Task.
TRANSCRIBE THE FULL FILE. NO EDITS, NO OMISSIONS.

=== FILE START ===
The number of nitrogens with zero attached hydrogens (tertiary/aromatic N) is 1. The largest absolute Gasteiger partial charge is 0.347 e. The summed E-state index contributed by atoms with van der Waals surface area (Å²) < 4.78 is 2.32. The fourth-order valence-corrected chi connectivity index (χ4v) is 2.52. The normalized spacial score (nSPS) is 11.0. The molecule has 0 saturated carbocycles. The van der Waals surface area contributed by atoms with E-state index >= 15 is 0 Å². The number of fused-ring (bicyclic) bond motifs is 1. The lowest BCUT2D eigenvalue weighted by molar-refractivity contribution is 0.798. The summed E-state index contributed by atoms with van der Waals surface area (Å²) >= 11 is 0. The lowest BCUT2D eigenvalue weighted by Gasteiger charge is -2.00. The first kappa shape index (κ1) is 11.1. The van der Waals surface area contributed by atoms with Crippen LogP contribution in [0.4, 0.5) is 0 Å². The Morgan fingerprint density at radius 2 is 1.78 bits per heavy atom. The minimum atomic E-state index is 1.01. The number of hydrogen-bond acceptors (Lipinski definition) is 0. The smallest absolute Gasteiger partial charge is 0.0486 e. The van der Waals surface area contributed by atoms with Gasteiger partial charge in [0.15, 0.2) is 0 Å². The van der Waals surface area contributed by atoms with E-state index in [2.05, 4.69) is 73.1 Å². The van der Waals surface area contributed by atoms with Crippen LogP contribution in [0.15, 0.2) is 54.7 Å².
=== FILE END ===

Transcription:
The number of nitrogens with zero attached hydrogens (tertiary/aromatic N) is 1. The largest absolute Gasteiger partial charge is 0.347 e. The summed E-state index contributed by atoms with van der Waals surface area (Å²) < 4.78 is 2.32. The fourth-order valence-corrected chi connectivity index (χ4v) is 2.52. The normalized spacial score (nSPS) is 11.0. The molecule has 0 saturated carbocycles. The van der Waals surface area contributed by atoms with E-state index >= 15 is 0 Å². The number of fused-ring (bicyclic) bond motifs is 1. The lowest BCUT2D eigenvalue weighted by molar-refractivity contribution is 0.798. The summed E-state index contributed by atoms with van der Waals surface area (Å²) >= 11 is 0. The lowest BCUT2D eigenvalue weighted by Gasteiger charge is -2.00. The first kappa shape index (κ1) is 11.1. The van der Waals surface area contributed by atoms with Crippen LogP contribution in [0.4, 0.5) is 0 Å². The Morgan fingerprint density at radius 2 is 1.78 bits per heavy atom. The minimum atomic E-state index is 1.01. The number of hydrogen-bond acceptors (Lipinski definition) is 0. The smallest absolute Gasteiger partial charge is 0.0486 e. The van der Waals surface area contributed by atoms with Gasteiger partial charge in [0.15, 0.2) is 0 Å². The van der Waals surface area contributed by atoms with E-state index in [2.05, 4.69) is 73.1 Å². The van der Waals surface area contributed by atoms with Crippen LogP contribution in [0.15, 0.2) is 54.7 Å².